George Carter is a friend of Stuart Umpleby from graduate Students days at the University of Illinois in Urbana-Champaign. Cater grew up in Twin Falls, Idaho. Carter and Umpleby and other UIUC students twice took a hiking and camping trip to the Sawtooth Mountains of Idaho in the 1970s. Carter downloaded the relevant topographic maps and located Umpleby Peak. The map was last updated in 1987 and at thar time this peak was unnamed. Look at the Coal Canyon map in the area between 24 and 25 on the x-axis and between 02 and 03 on the y-axis (non-technical terms used for clarity). The peak labeled “10713 T” is Umpleby Peak. It is in the middle of the bottom edge of the map. The Bell Mountain map covers the area just below.

Views of Umpleby Peak

Bell Mountain, Umpleby Peak and the Knoll from Idaho 28 in Birch Creek Valley

East and north faces of Umpleby Peak with Bell Mountain in the background. The north face is very steep.

Bell Mountain and the East face of Umpleby Peak

J.B. Umpleby Peak and S.A. Umpleby, grandson of J.B. Umpleby

Bell Mountain and Umpleby Peak

East face of Umpleby Peak

Bell Mountain, Umpleby Peak and the Knoll. Note that the summit of Umpleby Peak is behind the East face.

Note the many “turrets” on Umpleby Peak

East side of Umpleby Peak from Bell Mountain Canyon

East side of Umpleby Peak from near the end of Bell Mountain Canyon

Note the summit of Umpleby Peak to the right of the East face, the North face is very steep

Rick Baugher, a leading mountain climber in The Idaho Falls area, suggested that the mountain be named Umpleby Peak.

Rick Baugher and Stuart A. Umpleby, grandson of J.B. Umpleby, in Idaho Falls, August 2011. Baugher suggested in the 1990s that the mountain be named Umpleby Peak because of the early geological work done in Idaho by J.B. Umpleby

There are several “lost rivers” in the central part of Idaho, due to the layers of lava.

Flowers on Umpleby Peak

Bell Mountain Canyon

Bell Mountain Canyon goes along the east face of Umpleby Peak and then between Bell Mountain and Umpleby Peak


Bell Mountain Canyon showing Bell Mountain and Umpleby Peak
Bell Mountain from Bell Mountain Canyon


Looking down Bell Mountain Canyon toward Birch Creek Valley with the Bitter Root Mountains, and the continental divide on the far side


Higher up Bell Mountain Canyon looking toward Birch Creek Valley


Umpleby Peak from Bell Mountain Canyon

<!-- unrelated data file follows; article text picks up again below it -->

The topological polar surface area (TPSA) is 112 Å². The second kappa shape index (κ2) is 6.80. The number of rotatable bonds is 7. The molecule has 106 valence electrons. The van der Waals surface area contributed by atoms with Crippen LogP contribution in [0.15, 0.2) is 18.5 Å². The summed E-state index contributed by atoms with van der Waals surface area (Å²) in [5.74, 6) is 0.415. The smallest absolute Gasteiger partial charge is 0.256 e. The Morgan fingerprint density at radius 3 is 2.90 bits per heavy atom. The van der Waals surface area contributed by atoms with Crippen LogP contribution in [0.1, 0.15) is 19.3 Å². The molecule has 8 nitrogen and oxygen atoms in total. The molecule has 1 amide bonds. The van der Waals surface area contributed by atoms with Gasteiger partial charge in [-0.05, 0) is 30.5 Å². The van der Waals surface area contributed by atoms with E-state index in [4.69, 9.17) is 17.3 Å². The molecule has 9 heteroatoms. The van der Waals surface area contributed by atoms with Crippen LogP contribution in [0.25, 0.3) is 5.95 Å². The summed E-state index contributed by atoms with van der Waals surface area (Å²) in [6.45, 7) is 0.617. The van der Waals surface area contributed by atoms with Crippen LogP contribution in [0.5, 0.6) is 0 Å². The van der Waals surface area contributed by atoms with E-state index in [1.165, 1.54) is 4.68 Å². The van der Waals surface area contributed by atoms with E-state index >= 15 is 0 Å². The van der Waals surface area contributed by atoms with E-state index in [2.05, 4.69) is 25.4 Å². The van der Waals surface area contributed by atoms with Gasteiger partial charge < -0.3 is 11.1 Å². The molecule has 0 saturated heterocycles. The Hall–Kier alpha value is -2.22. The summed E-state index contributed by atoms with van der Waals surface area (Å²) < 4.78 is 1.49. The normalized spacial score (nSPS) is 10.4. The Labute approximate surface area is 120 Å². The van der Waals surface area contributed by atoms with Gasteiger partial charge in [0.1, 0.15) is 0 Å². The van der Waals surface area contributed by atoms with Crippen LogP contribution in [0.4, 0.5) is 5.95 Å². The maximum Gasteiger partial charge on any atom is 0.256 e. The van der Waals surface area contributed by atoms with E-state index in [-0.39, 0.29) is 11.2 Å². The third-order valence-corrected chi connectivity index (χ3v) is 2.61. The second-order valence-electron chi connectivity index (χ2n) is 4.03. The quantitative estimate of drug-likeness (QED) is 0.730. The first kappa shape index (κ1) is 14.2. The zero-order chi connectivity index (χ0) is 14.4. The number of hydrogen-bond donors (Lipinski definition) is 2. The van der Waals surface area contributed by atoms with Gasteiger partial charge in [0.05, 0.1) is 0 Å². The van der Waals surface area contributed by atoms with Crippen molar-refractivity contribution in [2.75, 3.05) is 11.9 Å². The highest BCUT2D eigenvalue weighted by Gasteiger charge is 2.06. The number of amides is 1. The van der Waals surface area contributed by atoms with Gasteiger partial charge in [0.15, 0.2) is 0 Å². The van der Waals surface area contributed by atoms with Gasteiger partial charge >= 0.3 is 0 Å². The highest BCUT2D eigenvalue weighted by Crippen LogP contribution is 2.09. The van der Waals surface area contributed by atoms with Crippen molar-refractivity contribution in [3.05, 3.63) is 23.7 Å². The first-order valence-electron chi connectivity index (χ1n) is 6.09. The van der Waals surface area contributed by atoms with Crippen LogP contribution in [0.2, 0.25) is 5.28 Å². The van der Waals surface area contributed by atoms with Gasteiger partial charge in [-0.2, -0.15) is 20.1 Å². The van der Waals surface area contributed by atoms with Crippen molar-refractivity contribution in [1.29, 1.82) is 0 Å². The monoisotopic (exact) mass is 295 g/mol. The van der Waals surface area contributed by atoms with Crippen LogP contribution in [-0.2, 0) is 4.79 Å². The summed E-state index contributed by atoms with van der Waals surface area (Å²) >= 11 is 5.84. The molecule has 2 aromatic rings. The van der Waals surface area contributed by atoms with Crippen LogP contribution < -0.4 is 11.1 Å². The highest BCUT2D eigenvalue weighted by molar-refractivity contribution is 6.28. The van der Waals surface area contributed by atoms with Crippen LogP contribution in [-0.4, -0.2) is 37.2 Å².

Walking down Bell Mountain Canyon


Part of Bell Mountain Canyon


The stream, at the bottom of Bell Mountain Canyon emerges to the surface here from below ground. Due to layers of lava in these valleys, streams and rivers flow sometimes on the surface and sometimes below the surface, hence the name “Lost River.”


The Mackie Region

Looking east toward the town of Mackie, Idaho, in the Little Lost River Valley of Idaho.


The tramway for hauling ore. Mackie is in the background.

In the past there was mining, mostly for lead, in the area west of Mackie, Idaho.

A mining structure for transporting ore down the mountains. The town of Mackie is in the background.

The Salmon River Valley

The Salmon River is located about 100 miles north of Umpleby Peak


The Salmon River flows into the Columbia River, which flows into the Pacific Ocean


A view of the Salmon River Valley
Salmon River Valley


Salmon River Valley


Salmon River Valley

The Snake River near Twin Falls

The steep walls of the Snake River Canyon reveal layers of lava.


Paragliders jump off the bridge across the Snake River Canyon, North of the city of Twin Falls.
Shoshone Falls on the Snake River. The Snake River flows west into the Columbia River, which flows into the Pacific Ocean at Portland, Oregon.


Shoshone Falls


Looking west on the Snake River. Shoshone Falls is to the right (east).


Upstream from Shoshone Falls is Twin Falls, for which the city of Twin Falls is named. There is still water on the left side, but the water on the right side now flows through a power plant.


Looking down stream (west) from the Twin Falls.